CBO Releases Long-Term Budget Outlook

On Wednesday, February 7, the Congressional Budget Office (CBO) released its annual long-term budget outlook, painting a sobering picture of the country’s long-term fiscal outlook, which includes the highest federal debt level ever recorded in American history.

The long-term budget outlook paints a sobering picture of the country’s long-term fiscal outlook. For example, the federal debt is projected to increase from 99 percent of the country’s gross domestic product (GDP) in 2024, to 116 percent of GDP in 2034—the highest debt level ever recorded in American history.

The latest CBO forecast also makes significant revisions to previous projections about revenues collected from the gas tax. Over the past year, the Environmental Protection Agency (EPA) proposed much more stringent vehicle emissions standards that would begin with the 2027 model year, and the Treasury Department significantly relaxed some requirements on businesses and individuals claiming the “clean vehicle” tax credits. CBO now projects that the annual revenue deposited into the Highway Trust Fund (HTF) will peak in 2027 at $42 billion, and then begin to fall. The HTF is projected to deplete entirely sometime in 2028, and then run an annual deficit of over $80 billion annually. Cumulatively, CBO projects the HTF “shortfall” between 2028 and 2034 will be $279 billion. Worse, the effect of the EPA’s vehicle emissions standards on the trust fund are likely to be more significant than currently projected once the rule is finalized, due to restrictions in law on how CBO performs its calculations.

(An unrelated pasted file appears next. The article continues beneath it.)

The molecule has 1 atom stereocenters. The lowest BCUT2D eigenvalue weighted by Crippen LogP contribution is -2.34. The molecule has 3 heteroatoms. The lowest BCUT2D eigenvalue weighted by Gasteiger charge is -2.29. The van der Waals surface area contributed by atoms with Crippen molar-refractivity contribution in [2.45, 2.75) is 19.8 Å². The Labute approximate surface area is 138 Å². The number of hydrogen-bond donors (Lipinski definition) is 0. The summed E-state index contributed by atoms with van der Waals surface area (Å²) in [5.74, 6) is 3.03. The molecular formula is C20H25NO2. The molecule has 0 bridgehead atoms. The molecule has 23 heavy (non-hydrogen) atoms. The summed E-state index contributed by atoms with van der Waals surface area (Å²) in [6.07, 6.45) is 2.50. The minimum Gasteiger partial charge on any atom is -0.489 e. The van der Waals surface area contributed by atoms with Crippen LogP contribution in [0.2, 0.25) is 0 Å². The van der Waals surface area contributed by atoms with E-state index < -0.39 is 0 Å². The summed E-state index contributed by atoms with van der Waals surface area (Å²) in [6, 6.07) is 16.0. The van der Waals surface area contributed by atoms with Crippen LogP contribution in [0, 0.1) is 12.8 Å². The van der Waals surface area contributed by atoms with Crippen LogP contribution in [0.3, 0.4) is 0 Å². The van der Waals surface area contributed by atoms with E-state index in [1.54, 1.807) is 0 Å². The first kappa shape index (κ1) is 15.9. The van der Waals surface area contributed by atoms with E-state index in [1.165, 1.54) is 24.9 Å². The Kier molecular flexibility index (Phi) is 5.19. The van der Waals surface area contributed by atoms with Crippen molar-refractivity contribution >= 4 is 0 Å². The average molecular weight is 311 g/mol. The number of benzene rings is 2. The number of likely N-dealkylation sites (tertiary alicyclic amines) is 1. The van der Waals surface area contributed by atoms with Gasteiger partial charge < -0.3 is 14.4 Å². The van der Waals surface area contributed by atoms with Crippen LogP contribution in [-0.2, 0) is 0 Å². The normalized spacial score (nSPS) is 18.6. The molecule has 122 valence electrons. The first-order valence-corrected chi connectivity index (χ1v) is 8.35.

AGC strongly supported the bipartisan Infrastructure Investment and Jobs Act (IIJA), which deposited $118 billion into the HTF. IIJA’s authorization expires in 2026, but, as CBO projects, will need significant additional revenue to sustain the level of spending authorized by the legislation. AGC continues to call on Congress to find new revenue sources for the HTF, such as a VMT fee, higher taxes on gasoline and diesel, and other methods.

If you have questions, please contact Matthew Turkstra at [email protected], or (202) 547-4733.

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